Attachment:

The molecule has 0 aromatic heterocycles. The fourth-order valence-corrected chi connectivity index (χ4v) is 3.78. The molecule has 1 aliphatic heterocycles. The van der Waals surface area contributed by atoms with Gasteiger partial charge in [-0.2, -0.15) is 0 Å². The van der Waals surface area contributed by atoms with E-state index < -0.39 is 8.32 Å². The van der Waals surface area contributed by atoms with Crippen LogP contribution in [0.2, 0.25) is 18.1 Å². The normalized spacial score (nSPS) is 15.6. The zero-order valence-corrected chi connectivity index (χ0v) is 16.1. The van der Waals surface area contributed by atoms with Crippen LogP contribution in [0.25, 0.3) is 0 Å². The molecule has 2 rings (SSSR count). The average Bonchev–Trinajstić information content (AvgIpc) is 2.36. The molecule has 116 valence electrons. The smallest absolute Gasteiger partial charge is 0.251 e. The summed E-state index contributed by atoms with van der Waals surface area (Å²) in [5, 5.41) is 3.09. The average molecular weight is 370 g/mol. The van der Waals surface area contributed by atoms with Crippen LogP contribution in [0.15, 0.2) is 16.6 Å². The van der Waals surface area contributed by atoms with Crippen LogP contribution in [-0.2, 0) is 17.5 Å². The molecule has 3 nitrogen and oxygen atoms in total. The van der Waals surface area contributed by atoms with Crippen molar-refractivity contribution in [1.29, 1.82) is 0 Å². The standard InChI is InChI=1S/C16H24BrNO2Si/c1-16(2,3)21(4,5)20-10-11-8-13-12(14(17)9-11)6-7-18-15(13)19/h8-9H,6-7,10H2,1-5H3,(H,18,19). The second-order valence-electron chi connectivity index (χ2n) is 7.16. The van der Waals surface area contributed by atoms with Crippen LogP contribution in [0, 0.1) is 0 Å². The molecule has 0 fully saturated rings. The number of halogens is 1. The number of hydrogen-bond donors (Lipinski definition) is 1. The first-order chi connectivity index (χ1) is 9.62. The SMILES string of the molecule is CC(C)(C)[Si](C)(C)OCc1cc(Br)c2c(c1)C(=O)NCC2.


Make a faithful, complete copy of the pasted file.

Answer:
The molecule has 0 aromatic heterocycles. The fourth-order valence-corrected chi connectivity index (χ4v) is 3.78. The molecule has 1 aliphatic heterocycles. The van der Waals surface area contributed by atoms with Gasteiger partial charge in [-0.2, -0.15) is 0 Å². The van der Waals surface area contributed by atoms with E-state index < -0.39 is 8.32 Å². The van der Waals surface area contributed by atoms with Crippen LogP contribution in [0.2, 0.25) is 18.1 Å². The normalized spacial score (nSPS) is 15.6. The zero-order valence-corrected chi connectivity index (χ0v) is 16.1. The van der Waals surface area contributed by atoms with Crippen LogP contribution in [0.25, 0.3) is 0 Å². The molecule has 2 rings (SSSR count). The average Bonchev–Trinajstić information content (AvgIpc) is 2.36. The molecule has 116 valence electrons. The smallest absolute Gasteiger partial charge is 0.251 e. The summed E-state index contributed by atoms with van der Waals surface area (Å²) in [5, 5.41) is 3.09. The average molecular weight is 370 g/mol. The van der Waals surface area contributed by atoms with Crippen LogP contribution in [0.15, 0.2) is 16.6 Å². The van der Waals surface area contributed by atoms with Crippen LogP contribution in [-0.2, 0) is 17.5 Å². The molecule has 3 nitrogen and oxygen atoms in total. The van der Waals surface area contributed by atoms with Crippen molar-refractivity contribution in [1.29, 1.82) is 0 Å². The standard InChI is InChI=1S/C16H24BrNO2Si/c1-16(2,3)21(4,5)20-10-11-8-13-12(14(17)9-11)6-7-18-15(13)19/h8-9H,6-7,10H2,1-5H3,(H,18,19). The second-order valence-electron chi connectivity index (χ2n) is 7.16. The van der Waals surface area contributed by atoms with Crippen LogP contribution in [0, 0.1) is 0 Å². The molecule has 0 fully saturated rings. The number of halogens is 1. The number of hydrogen-bond donors (Lipinski definition) is 1. The first-order chi connectivity index (χ1) is 9.62. The SMILES string of the molecule is CC(C)(C)[Si](C)(C)OCc1cc(Br)c2c(c1)C(=O)NCC2.